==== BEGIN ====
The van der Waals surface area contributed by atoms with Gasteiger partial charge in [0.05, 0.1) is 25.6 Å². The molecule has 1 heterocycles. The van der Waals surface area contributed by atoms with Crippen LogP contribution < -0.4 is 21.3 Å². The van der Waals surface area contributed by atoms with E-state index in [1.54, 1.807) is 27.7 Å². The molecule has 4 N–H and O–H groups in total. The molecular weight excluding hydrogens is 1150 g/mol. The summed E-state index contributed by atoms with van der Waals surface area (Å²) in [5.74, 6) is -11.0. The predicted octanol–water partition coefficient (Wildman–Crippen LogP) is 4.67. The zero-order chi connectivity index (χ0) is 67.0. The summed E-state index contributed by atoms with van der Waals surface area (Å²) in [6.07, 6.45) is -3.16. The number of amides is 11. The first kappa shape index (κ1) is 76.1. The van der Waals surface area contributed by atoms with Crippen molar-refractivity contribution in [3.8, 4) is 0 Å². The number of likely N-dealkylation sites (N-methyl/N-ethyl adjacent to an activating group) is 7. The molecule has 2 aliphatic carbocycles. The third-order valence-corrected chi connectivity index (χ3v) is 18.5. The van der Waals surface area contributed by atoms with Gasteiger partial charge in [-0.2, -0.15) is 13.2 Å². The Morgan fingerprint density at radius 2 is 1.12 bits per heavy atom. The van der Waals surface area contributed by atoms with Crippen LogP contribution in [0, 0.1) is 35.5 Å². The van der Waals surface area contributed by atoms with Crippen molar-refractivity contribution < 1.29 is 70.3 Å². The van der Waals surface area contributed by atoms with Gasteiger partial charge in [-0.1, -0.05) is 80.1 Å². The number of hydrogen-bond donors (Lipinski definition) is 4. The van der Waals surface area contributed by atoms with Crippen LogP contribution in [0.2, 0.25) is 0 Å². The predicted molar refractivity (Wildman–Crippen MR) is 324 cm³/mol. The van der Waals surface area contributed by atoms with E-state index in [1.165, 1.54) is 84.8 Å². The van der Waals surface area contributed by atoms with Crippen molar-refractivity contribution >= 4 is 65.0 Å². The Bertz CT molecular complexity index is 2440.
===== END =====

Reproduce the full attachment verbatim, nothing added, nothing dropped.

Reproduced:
The van der Waals surface area contributed by atoms with Gasteiger partial charge in [0.05, 0.1) is 25.6 Å². The molecule has 1 heterocycles. The van der Waals surface area contributed by atoms with Crippen LogP contribution < -0.4 is 21.3 Å². The van der Waals surface area contributed by atoms with E-state index in [1.54, 1.807) is 27.7 Å². The molecule has 4 N–H and O–H groups in total. The molecular weight excluding hydrogens is 1150 g/mol. The summed E-state index contributed by atoms with van der Waals surface area (Å²) in [5.74, 6) is -11.0. The predicted octanol–water partition coefficient (Wildman–Crippen LogP) is 4.67. The zero-order chi connectivity index (χ0) is 67.0. The summed E-state index contributed by atoms with van der Waals surface area (Å²) in [6.07, 6.45) is -3.16. The number of amides is 11. The first kappa shape index (κ1) is 76.1. The van der Waals surface area contributed by atoms with Crippen molar-refractivity contribution in [3.8, 4) is 0 Å². The number of likely N-dealkylation sites (N-methyl/N-ethyl adjacent to an activating group) is 7. The molecule has 2 aliphatic carbocycles. The third-order valence-corrected chi connectivity index (χ3v) is 18.5. The van der Waals surface area contributed by atoms with Gasteiger partial charge in [-0.2, -0.15) is 13.2 Å². The Morgan fingerprint density at radius 2 is 1.12 bits per heavy atom. The van der Waals surface area contributed by atoms with Crippen LogP contribution in [0, 0.1) is 35.5 Å². The van der Waals surface area contributed by atoms with Crippen molar-refractivity contribution < 1.29 is 70.3 Å². The van der Waals surface area contributed by atoms with Gasteiger partial charge in [-0.1, -0.05) is 80.1 Å². The number of hydrogen-bond donors (Lipinski definition) is 4. The van der Waals surface area contributed by atoms with Crippen LogP contribution in [0.2, 0.25) is 0 Å². The predicted molar refractivity (Wildman–Crippen MR) is 324 cm³/mol. The van der Waals surface area contributed by atoms with E-state index in [1.165, 1.54) is 84.8 Å². The van der Waals surface area contributed by atoms with Crippen molar-refractivity contribution >= 4 is 65.0 Å². The Bertz CT molecular complexity index is 2440.